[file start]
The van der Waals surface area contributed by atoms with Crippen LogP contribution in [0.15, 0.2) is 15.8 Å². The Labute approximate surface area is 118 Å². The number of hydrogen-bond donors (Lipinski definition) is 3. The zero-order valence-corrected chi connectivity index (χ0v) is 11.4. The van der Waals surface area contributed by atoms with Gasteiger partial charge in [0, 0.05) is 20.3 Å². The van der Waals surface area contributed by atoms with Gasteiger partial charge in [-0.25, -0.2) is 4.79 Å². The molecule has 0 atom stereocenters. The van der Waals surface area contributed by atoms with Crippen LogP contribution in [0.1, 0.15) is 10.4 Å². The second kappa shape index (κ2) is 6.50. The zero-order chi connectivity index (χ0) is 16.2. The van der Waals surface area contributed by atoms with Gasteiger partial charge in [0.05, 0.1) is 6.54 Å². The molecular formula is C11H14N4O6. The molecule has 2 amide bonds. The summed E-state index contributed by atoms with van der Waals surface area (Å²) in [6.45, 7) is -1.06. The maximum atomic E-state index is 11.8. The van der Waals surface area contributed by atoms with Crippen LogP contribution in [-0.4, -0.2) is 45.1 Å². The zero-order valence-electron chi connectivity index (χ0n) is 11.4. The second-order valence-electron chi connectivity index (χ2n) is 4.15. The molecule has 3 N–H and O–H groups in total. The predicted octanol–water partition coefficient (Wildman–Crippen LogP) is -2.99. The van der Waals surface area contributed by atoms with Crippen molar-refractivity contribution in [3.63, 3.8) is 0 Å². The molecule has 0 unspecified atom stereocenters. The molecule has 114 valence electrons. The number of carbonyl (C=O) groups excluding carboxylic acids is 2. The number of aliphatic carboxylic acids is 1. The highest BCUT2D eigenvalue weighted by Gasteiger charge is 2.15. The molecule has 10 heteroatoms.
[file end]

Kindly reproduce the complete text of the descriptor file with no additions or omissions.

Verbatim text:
The van der Waals surface area contributed by atoms with Crippen LogP contribution in [0.15, 0.2) is 15.8 Å². The Labute approximate surface area is 118 Å². The number of hydrogen-bond donors (Lipinski definition) is 3. The zero-order valence-corrected chi connectivity index (χ0v) is 11.4. The van der Waals surface area contributed by atoms with Gasteiger partial charge in [0, 0.05) is 20.3 Å². The van der Waals surface area contributed by atoms with Gasteiger partial charge in [-0.25, -0.2) is 4.79 Å². The molecule has 0 atom stereocenters. The van der Waals surface area contributed by atoms with Crippen LogP contribution in [0.1, 0.15) is 10.4 Å². The second kappa shape index (κ2) is 6.50. The zero-order chi connectivity index (χ0) is 16.2. The van der Waals surface area contributed by atoms with Gasteiger partial charge in [0.05, 0.1) is 6.54 Å². The molecular formula is C11H14N4O6. The molecule has 2 amide bonds. The summed E-state index contributed by atoms with van der Waals surface area (Å²) in [6.45, 7) is -1.06. The maximum atomic E-state index is 11.8. The van der Waals surface area contributed by atoms with Crippen LogP contribution in [-0.4, -0.2) is 45.1 Å². The zero-order valence-electron chi connectivity index (χ0n) is 11.4. The second-order valence-electron chi connectivity index (χ2n) is 4.15. The molecule has 3 N–H and O–H groups in total. The predicted octanol–water partition coefficient (Wildman–Crippen LogP) is -2.99. The van der Waals surface area contributed by atoms with Crippen molar-refractivity contribution in [3.63, 3.8) is 0 Å². The molecule has 0 unspecified atom stereocenters. The molecule has 114 valence electrons. The number of carbonyl (C=O) groups excluding carboxylic acids is 2. The number of aliphatic carboxylic acids is 1. The highest BCUT2D eigenvalue weighted by Gasteiger charge is 2.15. The molecule has 10 heteroatoms.